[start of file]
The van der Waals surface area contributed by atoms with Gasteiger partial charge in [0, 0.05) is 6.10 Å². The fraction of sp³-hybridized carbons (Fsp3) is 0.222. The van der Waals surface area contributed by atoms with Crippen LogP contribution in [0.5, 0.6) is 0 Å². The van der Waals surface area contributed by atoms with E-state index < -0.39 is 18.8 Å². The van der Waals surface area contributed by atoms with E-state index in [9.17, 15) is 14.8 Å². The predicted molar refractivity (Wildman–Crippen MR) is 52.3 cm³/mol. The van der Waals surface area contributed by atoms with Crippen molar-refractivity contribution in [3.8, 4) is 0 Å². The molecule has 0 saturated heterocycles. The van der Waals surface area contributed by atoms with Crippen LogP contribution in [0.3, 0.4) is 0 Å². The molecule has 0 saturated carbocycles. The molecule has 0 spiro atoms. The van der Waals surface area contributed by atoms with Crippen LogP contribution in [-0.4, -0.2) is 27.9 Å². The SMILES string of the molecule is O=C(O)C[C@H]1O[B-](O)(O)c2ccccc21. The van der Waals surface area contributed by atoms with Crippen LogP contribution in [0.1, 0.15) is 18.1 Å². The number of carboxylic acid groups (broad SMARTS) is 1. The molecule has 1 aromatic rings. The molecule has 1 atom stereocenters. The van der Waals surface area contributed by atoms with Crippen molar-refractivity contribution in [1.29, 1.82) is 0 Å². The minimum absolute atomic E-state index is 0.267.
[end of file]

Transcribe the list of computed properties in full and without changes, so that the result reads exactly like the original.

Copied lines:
The van der Waals surface area contributed by atoms with Gasteiger partial charge in [0, 0.05) is 6.10 Å². The fraction of sp³-hybridized carbons (Fsp3) is 0.222. The van der Waals surface area contributed by atoms with Crippen LogP contribution in [0.5, 0.6) is 0 Å². The van der Waals surface area contributed by atoms with E-state index < -0.39 is 18.8 Å². The van der Waals surface area contributed by atoms with E-state index in [9.17, 15) is 14.8 Å². The predicted molar refractivity (Wildman–Crippen MR) is 52.3 cm³/mol. The van der Waals surface area contributed by atoms with Crippen molar-refractivity contribution in [3.8, 4) is 0 Å². The molecule has 0 saturated heterocycles. The van der Waals surface area contributed by atoms with Crippen LogP contribution in [0.3, 0.4) is 0 Å². The molecule has 0 saturated carbocycles. The molecule has 0 spiro atoms. The van der Waals surface area contributed by atoms with Crippen LogP contribution in [-0.4, -0.2) is 27.9 Å². The SMILES string of the molecule is O=C(O)C[C@H]1O[B-](O)(O)c2ccccc21. The van der Waals surface area contributed by atoms with Crippen LogP contribution in [0.1, 0.15) is 18.1 Å². The number of carboxylic acid groups (broad SMARTS) is 1. The molecule has 1 aromatic rings. The molecule has 1 atom stereocenters. The van der Waals surface area contributed by atoms with Crippen molar-refractivity contribution in [1.29, 1.82) is 0 Å². The minimum absolute atomic E-state index is 0.267.